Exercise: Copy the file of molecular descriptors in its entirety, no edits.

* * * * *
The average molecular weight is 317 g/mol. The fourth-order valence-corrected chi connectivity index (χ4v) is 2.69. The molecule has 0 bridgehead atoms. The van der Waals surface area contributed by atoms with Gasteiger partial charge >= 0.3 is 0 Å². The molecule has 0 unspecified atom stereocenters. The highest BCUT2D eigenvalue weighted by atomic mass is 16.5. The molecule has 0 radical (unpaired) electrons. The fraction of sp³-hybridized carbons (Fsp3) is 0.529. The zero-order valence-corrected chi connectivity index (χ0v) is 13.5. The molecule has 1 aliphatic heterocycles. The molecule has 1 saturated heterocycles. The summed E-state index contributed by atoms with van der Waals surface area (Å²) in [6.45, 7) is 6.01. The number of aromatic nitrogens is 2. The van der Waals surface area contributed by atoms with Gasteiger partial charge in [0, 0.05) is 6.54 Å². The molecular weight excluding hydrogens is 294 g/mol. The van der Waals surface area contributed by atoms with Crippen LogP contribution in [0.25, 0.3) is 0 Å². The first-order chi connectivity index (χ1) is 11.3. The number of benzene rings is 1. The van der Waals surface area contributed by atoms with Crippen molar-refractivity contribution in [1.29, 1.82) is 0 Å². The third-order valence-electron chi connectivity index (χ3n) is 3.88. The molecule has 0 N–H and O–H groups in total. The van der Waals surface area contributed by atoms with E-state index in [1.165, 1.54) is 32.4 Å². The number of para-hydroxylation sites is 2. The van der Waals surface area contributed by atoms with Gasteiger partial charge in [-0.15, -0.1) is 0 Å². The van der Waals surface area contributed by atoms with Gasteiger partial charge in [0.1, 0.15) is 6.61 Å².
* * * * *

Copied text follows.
The average molecular weight is 317 g/mol. The fourth-order valence-corrected chi connectivity index (χ4v) is 2.69. The molecule has 0 bridgehead atoms. The van der Waals surface area contributed by atoms with Gasteiger partial charge >= 0.3 is 0 Å². The molecule has 0 unspecified atom stereocenters. The highest BCUT2D eigenvalue weighted by atomic mass is 16.5. The molecule has 0 radical (unpaired) electrons. The fraction of sp³-hybridized carbons (Fsp3) is 0.529. The zero-order valence-corrected chi connectivity index (χ0v) is 13.5. The molecule has 1 aliphatic heterocycles. The molecule has 1 saturated heterocycles. The summed E-state index contributed by atoms with van der Waals surface area (Å²) in [6.45, 7) is 6.01. The number of aromatic nitrogens is 2. The van der Waals surface area contributed by atoms with Gasteiger partial charge in [0, 0.05) is 6.54 Å². The molecular weight excluding hydrogens is 294 g/mol. The van der Waals surface area contributed by atoms with Crippen LogP contribution in [0.25, 0.3) is 0 Å². The first-order chi connectivity index (χ1) is 11.3. The number of benzene rings is 1. The van der Waals surface area contributed by atoms with Crippen molar-refractivity contribution in [1.29, 1.82) is 0 Å². The third-order valence-electron chi connectivity index (χ3n) is 3.88. The molecule has 0 N–H and O–H groups in total. The van der Waals surface area contributed by atoms with E-state index in [1.165, 1.54) is 32.4 Å². The number of para-hydroxylation sites is 2. The van der Waals surface area contributed by atoms with Gasteiger partial charge in [-0.15, -0.1) is 0 Å². The van der Waals surface area contributed by atoms with Gasteiger partial charge in [0.1, 0.15) is 6.61 Å².